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Willful Blindness Has Defined the Investing World

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There are some disturbances in The Force, as today’s market action shows. Stocks whipsawed down and the volatility index, the VIX, jumped after reports of a suicide bombing at the Kabul airport. With the much anticipated – not by me – Jackson Hole conference coming tomorrow, this is an interesting time in the markets.

The meta-problem here is this willful blindness that has defined the investing world in 2021. Don’t ask questions! Don’t challenge Janet and Jerome! Don’t think for yourself!

It’s just all a bunch of bull. Sorry for the mild profanity.

The problem is that this idol worship and top heaviness in the market has the effect of crowding out real innovation. One example is a name I have written about many times for RM, Canadian small-cap Nano One Materials (NNOMF) . Nano’s shares have fallen 40% year-to-date despite a steady flow of new “bizdev” announcements, usually in the form of Joint Development Agreements between Nano and major multinationals. Nano’s CEO, Dan Blondal, gave an amazing presentation at my firm’s recent event, the Excelsior Capital Partners Management Access Conference.

Dan clearly explained that Nano’s patented One-Pot process allows for production of battery cathodes that are much more robust than currently widely-used architectures. Also One-Pot allows battery manufacturers to streamline the cathode manufacturing process into what Nano refers to as M2CAM, metal-to-cathode-active material, which would erase the need for levels of refining. This processing is usually done on different continents, with raw and in-process materials, transported on ships powered by hydrocarbons, all over the world to their final production location, which, in the majority of cases, is China.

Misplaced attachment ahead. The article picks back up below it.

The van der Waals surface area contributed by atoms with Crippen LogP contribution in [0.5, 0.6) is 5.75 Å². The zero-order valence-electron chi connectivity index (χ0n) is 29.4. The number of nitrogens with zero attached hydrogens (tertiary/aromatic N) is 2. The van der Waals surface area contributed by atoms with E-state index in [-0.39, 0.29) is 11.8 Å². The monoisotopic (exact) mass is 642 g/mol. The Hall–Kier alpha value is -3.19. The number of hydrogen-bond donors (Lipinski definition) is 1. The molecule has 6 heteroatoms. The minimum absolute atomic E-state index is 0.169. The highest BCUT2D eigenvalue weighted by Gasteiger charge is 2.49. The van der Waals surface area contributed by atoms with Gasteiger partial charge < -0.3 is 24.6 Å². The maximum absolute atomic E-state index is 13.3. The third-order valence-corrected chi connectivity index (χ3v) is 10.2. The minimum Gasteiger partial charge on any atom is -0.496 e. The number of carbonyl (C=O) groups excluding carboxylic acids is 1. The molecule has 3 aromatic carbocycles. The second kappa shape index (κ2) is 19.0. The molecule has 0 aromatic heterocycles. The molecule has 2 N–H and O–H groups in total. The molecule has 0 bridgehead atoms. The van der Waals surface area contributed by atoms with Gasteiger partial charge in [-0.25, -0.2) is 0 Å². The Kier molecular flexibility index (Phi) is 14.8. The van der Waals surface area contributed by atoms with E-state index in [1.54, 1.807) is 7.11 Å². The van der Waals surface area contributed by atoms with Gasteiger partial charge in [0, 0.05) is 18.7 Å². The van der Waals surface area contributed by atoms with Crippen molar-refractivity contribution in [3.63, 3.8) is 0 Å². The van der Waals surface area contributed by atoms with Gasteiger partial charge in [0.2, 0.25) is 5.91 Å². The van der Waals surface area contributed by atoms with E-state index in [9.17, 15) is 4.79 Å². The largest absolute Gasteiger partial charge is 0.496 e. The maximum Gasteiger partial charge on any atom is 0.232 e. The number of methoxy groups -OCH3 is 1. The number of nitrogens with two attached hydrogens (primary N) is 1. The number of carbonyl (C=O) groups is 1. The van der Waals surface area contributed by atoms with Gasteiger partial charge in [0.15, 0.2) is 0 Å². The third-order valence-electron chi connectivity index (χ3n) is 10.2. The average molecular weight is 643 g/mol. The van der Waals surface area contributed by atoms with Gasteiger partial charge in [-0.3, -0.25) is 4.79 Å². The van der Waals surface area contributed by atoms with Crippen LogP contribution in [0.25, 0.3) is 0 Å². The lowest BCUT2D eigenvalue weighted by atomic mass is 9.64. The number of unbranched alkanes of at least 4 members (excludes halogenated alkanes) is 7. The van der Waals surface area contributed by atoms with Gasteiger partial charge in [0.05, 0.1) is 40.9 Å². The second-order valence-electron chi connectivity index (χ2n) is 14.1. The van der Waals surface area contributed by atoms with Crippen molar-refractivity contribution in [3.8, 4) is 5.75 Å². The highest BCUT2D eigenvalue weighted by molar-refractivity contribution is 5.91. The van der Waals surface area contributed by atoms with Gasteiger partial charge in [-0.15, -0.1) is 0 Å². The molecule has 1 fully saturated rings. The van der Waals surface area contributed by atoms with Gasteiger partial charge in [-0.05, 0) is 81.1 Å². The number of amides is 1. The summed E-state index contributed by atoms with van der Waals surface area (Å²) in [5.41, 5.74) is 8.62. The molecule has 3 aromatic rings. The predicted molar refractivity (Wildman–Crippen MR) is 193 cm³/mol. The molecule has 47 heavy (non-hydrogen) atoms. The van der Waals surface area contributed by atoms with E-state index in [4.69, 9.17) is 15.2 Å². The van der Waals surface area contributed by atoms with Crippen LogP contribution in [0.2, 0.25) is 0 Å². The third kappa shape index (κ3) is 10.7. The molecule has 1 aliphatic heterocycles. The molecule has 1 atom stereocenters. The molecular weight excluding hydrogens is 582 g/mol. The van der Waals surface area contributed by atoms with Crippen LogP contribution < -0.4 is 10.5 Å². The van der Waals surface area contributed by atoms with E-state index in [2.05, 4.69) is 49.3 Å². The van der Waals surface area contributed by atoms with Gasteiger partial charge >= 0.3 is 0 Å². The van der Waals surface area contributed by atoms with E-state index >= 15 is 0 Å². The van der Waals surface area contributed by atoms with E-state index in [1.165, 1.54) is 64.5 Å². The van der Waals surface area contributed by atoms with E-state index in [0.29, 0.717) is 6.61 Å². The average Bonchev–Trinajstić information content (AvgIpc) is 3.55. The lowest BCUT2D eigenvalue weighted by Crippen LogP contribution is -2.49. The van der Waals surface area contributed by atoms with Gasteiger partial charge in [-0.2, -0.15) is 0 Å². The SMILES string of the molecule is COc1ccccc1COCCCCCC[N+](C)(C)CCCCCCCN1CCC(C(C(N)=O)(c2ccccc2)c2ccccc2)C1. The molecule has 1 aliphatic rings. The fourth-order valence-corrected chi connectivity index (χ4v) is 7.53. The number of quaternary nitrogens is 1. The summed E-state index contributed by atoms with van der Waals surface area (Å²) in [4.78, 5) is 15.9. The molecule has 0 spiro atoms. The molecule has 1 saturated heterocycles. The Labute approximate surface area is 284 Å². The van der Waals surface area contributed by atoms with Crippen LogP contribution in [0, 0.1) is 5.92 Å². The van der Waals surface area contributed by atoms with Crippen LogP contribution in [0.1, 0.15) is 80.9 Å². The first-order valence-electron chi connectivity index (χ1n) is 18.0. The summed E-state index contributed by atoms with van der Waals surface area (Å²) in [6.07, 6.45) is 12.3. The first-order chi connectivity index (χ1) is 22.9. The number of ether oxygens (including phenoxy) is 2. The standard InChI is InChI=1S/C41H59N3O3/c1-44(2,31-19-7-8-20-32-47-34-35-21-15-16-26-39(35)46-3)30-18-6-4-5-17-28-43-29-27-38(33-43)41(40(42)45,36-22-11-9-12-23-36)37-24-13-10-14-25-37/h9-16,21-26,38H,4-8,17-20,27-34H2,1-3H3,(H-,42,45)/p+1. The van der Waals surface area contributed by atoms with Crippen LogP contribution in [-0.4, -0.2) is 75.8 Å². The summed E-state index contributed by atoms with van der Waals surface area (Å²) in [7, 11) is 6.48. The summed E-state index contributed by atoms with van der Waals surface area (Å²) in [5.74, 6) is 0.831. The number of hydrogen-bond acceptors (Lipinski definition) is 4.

Meanwhile, market darling Elon Musk used Tesla’s (TSLA) AI Day to parade a prototype of a robot that would be able to perform repetitive tasks and run at the mind-numbing speed of 5 mph. I proved the other night in Central Park that I can still achieve at least 6 mph over a reasonable distance. Not only is that not an impressive “spec,” the major issue with Elon’s presentation was, reportedly (I didn’t watch, just as I won’t watch Jackson hole tomorrow) that Tesla’s “robot” prototype was actually a human dancing in a robot suit. Mind-boggling.

But that is the problem. If you find an experience to be mind-boggling, it is precisely because you are allowing your mind to be boggled. Don’t.

Remember the following:

By any historically accurate measure – P/E, the Buffet indicator (ratio of S&P 500 market cap to U.S. GDP), Robert Shiller’s CAPE ratio – U.S. equity valuations are at a cycle-high, or, as with the Buffett indicator, an all-time high.

Inflation is everywhere, driven by Janet and Jerome and their cadre of equally clueless global central banker friends. Bond pricing (and, by association, yields) are so out of whack with the actual cost of money that we are overdue for a crash. When governments artificially support prices for anything – stocks, bonds, commodities – there is always a correction.

There is no good outcome in Afghanistan. If the market is dropping today based on news flow from Kabul, I am sorry to say there will be much more to come. The Biden Administration has so badly botched the withdrawal that the consequences will be felt, both in Afghanistan and here at home, for years, not days. It’s a shame for the folks in Afghanistan that will be slaughtered or oppressed by the Taliban, and folks in North America will undoubtedly express that at the ballot box.

Unhappy people vote for change and the markets love stability. The equity markets seem to love this orgy of spending driven by Schumer, Pelosi and the Democratic Party, and Canada’s TSX Composite has rallied 17.1% this year as well.

In the next 30 days we will see California’s recall vote (voting ends on September 14th) and Canada’s snap election (September 20th.) Larry Elder has proven to be a formidable opponent for California’s French Laundry-loving governor Gavin Newsom, and Erin O’Toole is offering a similar challenge to Trudeau and his frequently bizarre utterances.

So whether you think this “she-covery” is real or we are heading for another “she-cession,” please pay attention to the immediate future. The time to react to potential market pitfalls is before, not, as the market frequently does, on the day of.